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Oldest narrative cave art in the world found

July 3, 2024

The scene of humans interacting with a pig painted on a cave wall in Indonesia dates back 51,200 years, making it the earliest known example of human visual storytelling.

An analysis of cave art in Leang Karampuang, Indonesia, showing a red painted animal figure
Humans have been painting on the same cave wall in Indonesia for over 30,000 yearsImage: Ratno Sardi/Griffith University

What's the oldest story ever recorded by humans? Scientists now think it's a story as old as time — humanity's place in nature — painted at the back of a cave in Indonesia.

It's a scene of humans interacting with a pig, painted on a wall in red and black pigments; the flickering of torchlight makes the figures dance and leap, animating the scene into a story.

New analysis, published July 3 in the journal Nature, has found that this sophisticated scene of human-animal interactions is around 51,200 years old, making it tens of thousands of years older than other narrative cave art in places like Lascaux cave in France.

"We, as humans, define ourselves as a species that tells stories. These [paintings] are the oldest evidence of us doing that. It shows that the painters were conveying more information about images than just static images," said Maxime Aubert, an archaeologist at Griffith University in Australia, who led the study. 

Oldest narrative cave art found so far

Aubert's team studied layers of art which cover the walls of a limestone cave called Leang Bulu Sipong 4 on the Indonesian island of Sulawesi.

Previous work at the cave showed homo sapiens, or modern humans, had revisited the cave over thousands of years, leaving their stories on the wall between 27,000 and 44,000 years ago.

The art is preserved behind a layer of calcium carbonate which formed over the cave wall over thousands of years — trapping the art like an insect in amber.

Previous dating techniques, called uranium-series dating, dated the oldest art at roughly 44,000 years old. But a new version of the method using a laser to sample the rock allowed a "more accurate and efficient" way to date the art, said Aubert.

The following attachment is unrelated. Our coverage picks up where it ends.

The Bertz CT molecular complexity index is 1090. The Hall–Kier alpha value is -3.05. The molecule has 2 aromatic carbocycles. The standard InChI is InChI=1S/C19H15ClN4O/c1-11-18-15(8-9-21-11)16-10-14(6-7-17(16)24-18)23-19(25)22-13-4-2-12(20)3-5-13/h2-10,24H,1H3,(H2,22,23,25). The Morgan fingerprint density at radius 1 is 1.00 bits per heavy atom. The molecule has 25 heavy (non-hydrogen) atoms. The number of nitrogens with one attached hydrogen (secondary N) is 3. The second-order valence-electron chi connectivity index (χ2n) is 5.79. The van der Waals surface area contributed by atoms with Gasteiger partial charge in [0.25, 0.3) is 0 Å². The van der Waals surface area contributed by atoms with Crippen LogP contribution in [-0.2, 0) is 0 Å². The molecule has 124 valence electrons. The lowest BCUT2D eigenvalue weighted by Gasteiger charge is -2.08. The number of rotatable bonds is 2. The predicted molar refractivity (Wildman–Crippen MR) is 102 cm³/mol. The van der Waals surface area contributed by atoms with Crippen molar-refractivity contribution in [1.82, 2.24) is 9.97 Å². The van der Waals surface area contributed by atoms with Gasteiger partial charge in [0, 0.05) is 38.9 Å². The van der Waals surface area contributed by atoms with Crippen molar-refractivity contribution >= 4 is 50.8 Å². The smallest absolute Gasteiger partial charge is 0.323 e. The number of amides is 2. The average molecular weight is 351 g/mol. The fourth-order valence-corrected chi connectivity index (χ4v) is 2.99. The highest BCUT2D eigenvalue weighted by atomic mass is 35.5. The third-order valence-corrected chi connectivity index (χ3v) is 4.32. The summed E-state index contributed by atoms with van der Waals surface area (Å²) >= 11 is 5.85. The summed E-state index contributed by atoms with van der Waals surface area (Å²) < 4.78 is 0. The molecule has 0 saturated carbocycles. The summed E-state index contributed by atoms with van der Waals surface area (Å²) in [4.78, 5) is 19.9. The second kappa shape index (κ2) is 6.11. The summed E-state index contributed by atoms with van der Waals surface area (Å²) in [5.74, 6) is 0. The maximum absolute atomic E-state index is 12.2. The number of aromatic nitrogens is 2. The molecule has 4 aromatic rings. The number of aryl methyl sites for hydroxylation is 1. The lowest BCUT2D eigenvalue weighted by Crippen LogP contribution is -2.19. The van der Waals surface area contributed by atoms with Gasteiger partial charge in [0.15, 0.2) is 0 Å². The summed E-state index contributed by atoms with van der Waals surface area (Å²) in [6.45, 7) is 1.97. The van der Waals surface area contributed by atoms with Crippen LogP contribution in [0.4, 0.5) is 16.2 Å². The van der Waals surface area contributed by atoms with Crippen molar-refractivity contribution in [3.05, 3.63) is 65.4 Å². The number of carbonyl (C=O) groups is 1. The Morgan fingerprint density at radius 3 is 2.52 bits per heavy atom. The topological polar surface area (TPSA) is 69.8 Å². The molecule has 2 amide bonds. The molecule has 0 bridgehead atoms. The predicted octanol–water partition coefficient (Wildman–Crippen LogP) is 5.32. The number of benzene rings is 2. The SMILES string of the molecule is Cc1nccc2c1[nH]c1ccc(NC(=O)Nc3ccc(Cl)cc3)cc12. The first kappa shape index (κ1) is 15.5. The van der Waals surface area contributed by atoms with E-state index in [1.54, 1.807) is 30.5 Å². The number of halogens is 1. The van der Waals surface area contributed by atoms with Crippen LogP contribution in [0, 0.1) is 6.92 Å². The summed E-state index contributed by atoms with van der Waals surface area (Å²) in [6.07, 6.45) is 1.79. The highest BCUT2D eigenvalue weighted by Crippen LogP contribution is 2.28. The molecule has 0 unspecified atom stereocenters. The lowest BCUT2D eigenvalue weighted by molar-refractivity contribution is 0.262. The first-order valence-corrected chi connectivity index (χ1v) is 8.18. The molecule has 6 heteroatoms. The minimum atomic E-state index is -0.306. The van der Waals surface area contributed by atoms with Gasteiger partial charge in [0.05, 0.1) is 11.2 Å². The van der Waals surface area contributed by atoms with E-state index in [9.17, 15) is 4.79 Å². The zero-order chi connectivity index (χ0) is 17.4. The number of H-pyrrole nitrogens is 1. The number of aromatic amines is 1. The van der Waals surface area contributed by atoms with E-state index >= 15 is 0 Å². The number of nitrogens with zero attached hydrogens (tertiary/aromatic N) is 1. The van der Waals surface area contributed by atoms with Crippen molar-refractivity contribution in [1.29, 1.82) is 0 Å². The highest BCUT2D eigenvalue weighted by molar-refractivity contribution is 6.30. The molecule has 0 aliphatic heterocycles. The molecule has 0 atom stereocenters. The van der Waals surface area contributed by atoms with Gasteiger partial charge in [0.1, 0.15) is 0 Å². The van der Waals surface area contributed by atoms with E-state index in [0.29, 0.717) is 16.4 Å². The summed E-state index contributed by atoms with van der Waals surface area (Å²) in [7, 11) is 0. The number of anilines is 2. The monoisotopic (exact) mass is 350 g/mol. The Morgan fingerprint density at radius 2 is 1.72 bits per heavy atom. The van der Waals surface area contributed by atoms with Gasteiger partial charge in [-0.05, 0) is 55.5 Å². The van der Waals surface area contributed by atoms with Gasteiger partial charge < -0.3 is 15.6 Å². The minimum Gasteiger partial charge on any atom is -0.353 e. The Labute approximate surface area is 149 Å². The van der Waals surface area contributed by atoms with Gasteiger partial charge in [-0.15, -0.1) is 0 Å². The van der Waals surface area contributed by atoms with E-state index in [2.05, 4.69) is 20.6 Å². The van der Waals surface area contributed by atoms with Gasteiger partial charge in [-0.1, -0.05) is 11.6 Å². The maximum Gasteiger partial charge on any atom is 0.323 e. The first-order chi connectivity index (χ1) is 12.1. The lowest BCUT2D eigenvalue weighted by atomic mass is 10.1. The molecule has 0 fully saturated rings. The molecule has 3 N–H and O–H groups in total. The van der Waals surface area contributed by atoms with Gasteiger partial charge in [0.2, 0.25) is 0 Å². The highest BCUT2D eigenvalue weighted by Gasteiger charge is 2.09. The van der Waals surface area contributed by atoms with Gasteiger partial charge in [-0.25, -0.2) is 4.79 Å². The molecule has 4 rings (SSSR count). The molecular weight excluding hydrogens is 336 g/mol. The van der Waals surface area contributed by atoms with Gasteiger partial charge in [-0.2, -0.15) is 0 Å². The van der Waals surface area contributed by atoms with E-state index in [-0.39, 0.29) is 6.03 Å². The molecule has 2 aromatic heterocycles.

The new method pushed the date of the cave art back by 4,000 years, to around 48,000 years ago.

Aerial photo of Karampuang Hill
The 51,200-year-old cave art is found at the back of Leang Karampuang cave at Karampuang Hill, IndonesiaImage: Google Arts & Culture

Aubert's team also used the method on a previously undated section of figurative art at the nearby cave of Leang Karampuang. The scene depicts humans interacting with a pig-like animal.

The analysis found the art to be 51,200 years old, making it the oldest narrative scene ever created by humans discovered to date.

50,000 years ago a 'golden point' of human evolution

The Indonesian cave art isn't the oldest in the world, though — that title goes to cave art in Cueva de los Aviones in Spain.

But the art in the caves in Indonesia is much more sophisticated, said George Nash, an archaeologist at the University of Coimbra in Portugal, who was not involved in the study.

"The cave art in Spain is mostly handprints, but the cave art in Indonesia is much more sophisticated and likely contains more of a narrative. The question is: What the hell is going on in Sulawesi in Indonesia with sophisticated art being produced at this time? Very little art has been dated older than 50,000 years," Nash told DW.